Getting lean right, it’s often observed, depends on practicing it for the right reasons. This was reinforced by 18 CEOs I interviewed in February for my upcoming book (title TBD). The experience also renewed my optimism about the future of lean.
There’s a bit of a backstory here. When I began researching The Lean CEO a few years ago, I was on a quest for “best practices” of CEOs who were widely acknowledged to have led successful lean transformations. I figured they’d reveal a common roadmap for lean success – at least, that’s how I pitched the idea to my publisher.
It turned out, however, that the leaders varied considerably in their leadership styles, strategies for introducing lean methods, and even the roles they played. There was no common roadmap.
On the other hand, the leaders were surprisingly consistent in their beliefs about value creation, continuous improvement, and the need to engage every person in the organization. Lean for them was a people-based countermeasure for the challenges their organizations were facing, and an alternative to the arcane hierarchical management system they had inherited. So, it was the “why” that really stood out.
The CEOs I interviewed in February represent a newer generation of lean thinkers. All are Young Presidents Organization (YPO) members whom I contacted through my friend and YPO member Karl Wadensten, represent small-to-medium sized manufacturers, and are in early stages of their lean transformations.
My questions to them, therefore, were not about how they succeeded, but why they started, and what initial barriers they were facing. Their answers reflected what one could call “pre-lean thinking,” that is, a set of beliefs that lay the groundwork for lean adoption. Here are the themes that stood out:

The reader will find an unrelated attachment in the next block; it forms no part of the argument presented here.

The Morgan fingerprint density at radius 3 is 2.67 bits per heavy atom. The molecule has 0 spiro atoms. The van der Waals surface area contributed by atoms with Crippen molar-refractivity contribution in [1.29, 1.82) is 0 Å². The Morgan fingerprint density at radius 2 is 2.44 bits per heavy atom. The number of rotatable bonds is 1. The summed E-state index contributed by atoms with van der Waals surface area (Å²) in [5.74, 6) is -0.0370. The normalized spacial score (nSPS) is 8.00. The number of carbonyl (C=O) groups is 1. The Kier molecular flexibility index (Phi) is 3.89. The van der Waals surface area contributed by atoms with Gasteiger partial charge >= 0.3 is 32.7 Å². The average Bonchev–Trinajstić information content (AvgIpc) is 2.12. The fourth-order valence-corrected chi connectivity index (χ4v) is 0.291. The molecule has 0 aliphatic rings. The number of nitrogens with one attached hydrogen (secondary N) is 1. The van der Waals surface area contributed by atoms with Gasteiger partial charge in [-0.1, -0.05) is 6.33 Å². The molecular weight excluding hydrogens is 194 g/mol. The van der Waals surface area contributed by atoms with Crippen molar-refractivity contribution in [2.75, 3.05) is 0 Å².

- Have Enduring Commitment: The CEOs showed a commitment to the long-term future of their organizations. Some had inherited generations-old family businesses and felt it was their duty to grow the company and hand it on to future generations. Others had a strong desire to build something sustainable and enduring.
- Keep a Shop-floor Focus: They did not sit in their offices and take their frontlines for granted but felt that it was the CEO’s responsibility to be an active steward of value creation at the gemba. It was only natural for them to spend their time and attention there – some were even surprised when I asked why they were doing this.
- Harness Intellectual Capital: They believed the current business environment is far more complex than it looks on paper, and distrusted forecasts, algorithms, and fixed strategies. To survive, they felt, their companies had to continuously evolve, requiring the brainpower of every person in the organization.
- Engage Everyone: They showed a strong disposition towards collaboration and teamwork – trusting workers to innovate seemed natural to them. When I asked a CEO if he had fear of losing control, he said, “Oh, that’s old school.”
- Be a Humble Leader: They were willing to accept the challenge of leading resolutely while openly acknowledging that they didn’t have the answers. This, they seemed to agree, is the most difficult aspect of leadership.
The point is, the CEOs were thinking in these ways before they began their lean transformations. For them, lean fit like a glove, because the “pre-lean” thinking was already there.
Business conversations outside of the lean community (e.g., sustainability, people-centric management, criticism of short-term shareholder value) suggest that many people, including upcoming leaders in large organizations, are beginning to think in ways that are compatible with lean. My hope is that a growing number “pre-lean” thinkers will usher in a new era of lean leadership.